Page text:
The Sons of Confederate Veterans is taking the McAuliffe administration to court over the Governor’s unilateral decision to stop printing plates bearing the rebel flag, and to recall those currently issued.[read_more]
As was widely reported a couple of weeks ago, following a Supreme Court case involving the State of Texas that held states could deny requests to issue plates with offensive images like the Confederate flag, McAuliffe ordered the Virginia DMV to stop issuing the special Sons of Confederate Veterans plates that feature it. The Governor further ordered that those plates currently on the road be recalled.
The Supreme Court’s reasoning in the Texas case was that state-issued license plates could be considered to be state or public speech, and not merely an expression of an individual’s or a group’s private speech protected by the First Amendment. According to the Times-Dispatch, the Sons of Confederate Veterans allege that the procedures in Virginia for issuing a special plate are qualitatively different than in Texas, and that the same logic would not apply here. It is unclear why that might be the case, but SCV is also arguing (possibly with merit) that the Governor overstepped his authority in issuing the orders. It wouldn’t be the first time for that, of course.
One bright spot in this: as it turns out, Virginia does not issue these plates by choice. Back in 1999 when SCV first applied for the plates, the General Assembly allowed the plates to be issued, but without the image of the flag. It was only added under duress, as a consequence of a legal challenge that culminated in an order by the 4th Circuit Court of Appeals to include the flag, on free speech grounds. We will never advocate for limits on free speech, and as we said yesterday, we do not quarrel with those who claim a legitimate heritage with the rebel flag. But we hope that the Texas case gives the General Assembly the legal room to do the right thing should it be shown that McAuliffe exceeded his authority on this question.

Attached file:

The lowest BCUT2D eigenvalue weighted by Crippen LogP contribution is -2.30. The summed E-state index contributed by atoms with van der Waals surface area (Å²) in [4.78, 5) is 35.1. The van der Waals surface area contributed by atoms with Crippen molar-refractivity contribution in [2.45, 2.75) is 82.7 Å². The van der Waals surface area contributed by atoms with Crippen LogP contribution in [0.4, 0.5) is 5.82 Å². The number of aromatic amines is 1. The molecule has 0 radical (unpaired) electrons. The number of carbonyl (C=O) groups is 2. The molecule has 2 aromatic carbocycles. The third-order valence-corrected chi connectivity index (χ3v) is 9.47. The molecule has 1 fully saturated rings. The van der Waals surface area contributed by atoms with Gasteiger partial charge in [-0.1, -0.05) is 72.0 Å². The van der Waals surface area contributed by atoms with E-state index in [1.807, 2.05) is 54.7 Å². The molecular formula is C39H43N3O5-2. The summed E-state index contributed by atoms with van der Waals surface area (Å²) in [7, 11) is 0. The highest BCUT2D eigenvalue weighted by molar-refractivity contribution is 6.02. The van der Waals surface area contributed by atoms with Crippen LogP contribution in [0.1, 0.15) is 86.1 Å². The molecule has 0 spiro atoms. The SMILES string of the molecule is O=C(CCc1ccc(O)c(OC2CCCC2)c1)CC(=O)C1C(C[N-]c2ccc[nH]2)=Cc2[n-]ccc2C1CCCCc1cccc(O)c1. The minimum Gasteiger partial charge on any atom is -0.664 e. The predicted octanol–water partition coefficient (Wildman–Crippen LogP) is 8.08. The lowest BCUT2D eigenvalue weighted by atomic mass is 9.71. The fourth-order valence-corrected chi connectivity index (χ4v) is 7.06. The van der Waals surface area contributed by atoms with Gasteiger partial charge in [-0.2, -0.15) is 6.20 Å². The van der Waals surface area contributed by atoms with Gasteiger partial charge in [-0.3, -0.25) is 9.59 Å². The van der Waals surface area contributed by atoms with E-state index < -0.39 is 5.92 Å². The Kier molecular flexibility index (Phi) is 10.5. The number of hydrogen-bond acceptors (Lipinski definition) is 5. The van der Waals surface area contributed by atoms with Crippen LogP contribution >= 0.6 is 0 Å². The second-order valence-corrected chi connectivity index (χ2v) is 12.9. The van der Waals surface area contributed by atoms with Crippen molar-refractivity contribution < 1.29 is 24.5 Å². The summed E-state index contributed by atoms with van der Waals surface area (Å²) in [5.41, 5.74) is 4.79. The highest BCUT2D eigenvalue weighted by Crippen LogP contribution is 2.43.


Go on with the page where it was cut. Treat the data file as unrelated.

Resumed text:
One even brighter spot? Since the plate’s inception in 2002, only about 1600 of them have been issued. That means that even if they are all still currently in circulation, only 0.0003% of the over 5 million licensed drivers in Virginia have this plate.